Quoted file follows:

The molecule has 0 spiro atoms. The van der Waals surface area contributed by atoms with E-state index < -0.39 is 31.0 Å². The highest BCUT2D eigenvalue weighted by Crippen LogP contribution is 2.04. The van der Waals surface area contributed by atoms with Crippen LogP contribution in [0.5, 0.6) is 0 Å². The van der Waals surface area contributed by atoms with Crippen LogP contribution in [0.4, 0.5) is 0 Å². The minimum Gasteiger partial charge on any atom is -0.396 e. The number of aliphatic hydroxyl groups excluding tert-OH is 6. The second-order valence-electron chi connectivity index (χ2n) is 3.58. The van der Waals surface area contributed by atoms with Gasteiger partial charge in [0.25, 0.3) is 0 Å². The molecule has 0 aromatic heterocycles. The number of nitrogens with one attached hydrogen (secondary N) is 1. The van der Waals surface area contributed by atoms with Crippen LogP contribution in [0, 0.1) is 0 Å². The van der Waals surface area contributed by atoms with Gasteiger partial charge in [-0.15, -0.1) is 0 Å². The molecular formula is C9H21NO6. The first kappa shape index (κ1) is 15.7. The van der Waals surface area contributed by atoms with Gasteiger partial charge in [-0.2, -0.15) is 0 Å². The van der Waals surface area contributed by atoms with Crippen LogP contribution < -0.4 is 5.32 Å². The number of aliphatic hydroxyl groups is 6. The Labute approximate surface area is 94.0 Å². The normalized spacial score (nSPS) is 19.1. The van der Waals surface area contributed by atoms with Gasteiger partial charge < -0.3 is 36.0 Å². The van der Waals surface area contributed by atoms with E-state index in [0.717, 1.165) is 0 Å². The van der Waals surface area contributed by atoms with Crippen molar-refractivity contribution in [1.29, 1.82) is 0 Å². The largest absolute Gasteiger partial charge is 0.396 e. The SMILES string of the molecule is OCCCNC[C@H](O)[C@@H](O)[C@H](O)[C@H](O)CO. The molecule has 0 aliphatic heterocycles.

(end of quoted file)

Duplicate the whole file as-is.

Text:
The molecule has 0 spiro atoms. The van der Waals surface area contributed by atoms with E-state index < -0.39 is 31.0 Å². The highest BCUT2D eigenvalue weighted by Crippen LogP contribution is 2.04. The van der Waals surface area contributed by atoms with Crippen LogP contribution in [0.5, 0.6) is 0 Å². The van der Waals surface area contributed by atoms with Crippen LogP contribution in [0.4, 0.5) is 0 Å². The minimum Gasteiger partial charge on any atom is -0.396 e. The number of aliphatic hydroxyl groups excluding tert-OH is 6. The second-order valence-electron chi connectivity index (χ2n) is 3.58. The van der Waals surface area contributed by atoms with Gasteiger partial charge in [0.25, 0.3) is 0 Å². The molecule has 0 aromatic heterocycles. The number of nitrogens with one attached hydrogen (secondary N) is 1. The van der Waals surface area contributed by atoms with Crippen LogP contribution in [0, 0.1) is 0 Å². The van der Waals surface area contributed by atoms with Gasteiger partial charge in [-0.15, -0.1) is 0 Å². The molecular formula is C9H21NO6. The first kappa shape index (κ1) is 15.7. The van der Waals surface area contributed by atoms with Gasteiger partial charge in [-0.2, -0.15) is 0 Å². The van der Waals surface area contributed by atoms with Crippen LogP contribution < -0.4 is 5.32 Å². The number of aliphatic hydroxyl groups is 6. The Labute approximate surface area is 94.0 Å². The normalized spacial score (nSPS) is 19.1. The van der Waals surface area contributed by atoms with Gasteiger partial charge < -0.3 is 36.0 Å². The van der Waals surface area contributed by atoms with E-state index in [0.717, 1.165) is 0 Å². The van der Waals surface area contributed by atoms with Crippen molar-refractivity contribution in [1.29, 1.82) is 0 Å². The largest absolute Gasteiger partial charge is 0.396 e. The SMILES string of the molecule is OCCCNC[C@H](O)[C@@H](O)[C@H](O)[C@H](O)CO. The molecule has 0 aliphatic heterocycles.